The water level of Lake Ontario is rising steadily, inch by inch and day by day, and local officials say it's reached the point where storm sewers soon may overflow.
Newfane Supervisor Timothy Horanburg said the town is pumping lake water that has backed up into its sewers from the west side of the hamlet of Olcott to the east to prevent overflows.
"Once we get water in the yards where the vent pipes come up, we'll have to start pumping our sewer system," Horanburg said at a news conference Wednesday.
The lake level reached 248 feet above sea level Wednesday morning. Local officials have regarded that as something of a magic number for flood threats.
"It's 248 today, and 249 is where it peaked in 2017," said Jonathan F. Schultz, Niagara County emergency management director. "Unfortunately, the Army Corps (of Engineers) says we've still got a ways to go."
"The Army Corps of Engineers tells us we're 5½ to 6 inches below this date in 2017," said Patrick A. Murphy, state commissioner of homeland security and emergency services. "We're about 15 inches below the peak in 2017, but the level is predicted to rise another 8 inches potentially, given current conditions.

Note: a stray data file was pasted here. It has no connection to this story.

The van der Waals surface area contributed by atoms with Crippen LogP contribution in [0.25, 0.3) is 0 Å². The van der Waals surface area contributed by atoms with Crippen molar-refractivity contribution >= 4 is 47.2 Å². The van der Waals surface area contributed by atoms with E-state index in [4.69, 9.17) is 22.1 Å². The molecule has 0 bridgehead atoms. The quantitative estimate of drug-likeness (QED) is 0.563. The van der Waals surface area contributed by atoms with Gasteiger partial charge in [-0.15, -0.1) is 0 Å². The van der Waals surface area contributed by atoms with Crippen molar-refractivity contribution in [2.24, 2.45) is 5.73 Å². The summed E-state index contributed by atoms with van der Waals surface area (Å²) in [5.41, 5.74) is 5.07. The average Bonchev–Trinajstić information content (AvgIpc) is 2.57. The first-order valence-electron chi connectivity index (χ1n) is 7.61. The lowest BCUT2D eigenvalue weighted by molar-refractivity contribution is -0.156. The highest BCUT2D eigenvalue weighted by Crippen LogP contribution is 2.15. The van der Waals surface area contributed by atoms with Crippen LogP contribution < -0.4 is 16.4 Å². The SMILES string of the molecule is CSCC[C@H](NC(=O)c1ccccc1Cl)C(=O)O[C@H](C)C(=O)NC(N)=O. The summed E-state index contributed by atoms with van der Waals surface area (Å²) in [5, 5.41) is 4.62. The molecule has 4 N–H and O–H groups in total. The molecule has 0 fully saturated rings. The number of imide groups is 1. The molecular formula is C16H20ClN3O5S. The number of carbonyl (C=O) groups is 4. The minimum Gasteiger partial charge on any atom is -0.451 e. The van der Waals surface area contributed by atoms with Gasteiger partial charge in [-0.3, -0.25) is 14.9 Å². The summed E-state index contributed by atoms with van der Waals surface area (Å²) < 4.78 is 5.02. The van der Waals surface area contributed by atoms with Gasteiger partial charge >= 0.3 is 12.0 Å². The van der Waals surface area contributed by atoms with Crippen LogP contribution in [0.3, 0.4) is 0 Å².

"The opportunity to prepare now – with the resources that have been allocated to the counties, to the communities, to the municipalities – is there, and we're ready to surge additional resources to be able to provide that as it comes along," Murphy said at Newfane Town Marina in Olcott.
"We want to make sure we're doing everything as the state that we can with the municipalities and all the communities along the coastline to make sure their needs are met," said Michael Kopy, the state's emergency management director.
Wednesday morning, water was lapping at the edges of Olcott Harbor, while Krull Park Beach and its breakwalls, which were completely submerged in 2017, weren't quite covered.
"We've sandbagged a couple of houses in Olcott and a couple in Wilson," Schultz said. "We've built the berm up here in the West Bluff (neighborhood of Olcott), and we've been working with the state to put the aquadam up."
One of those aquadams, a temporary 3- to 4-foot-tall rubber barrier, was installed at Olcott's retention pond last week, and another was to be placed at the harbor Wednesday afternoon, Schultz said.
Similar conditions are being seen in Wilson, another lakeshore community. Supervisor Doyle Phillips said water is high at the Tuscarora Yacht Club.
"The key thing is preparedness. The water level is still low enough to do something," Kopy said.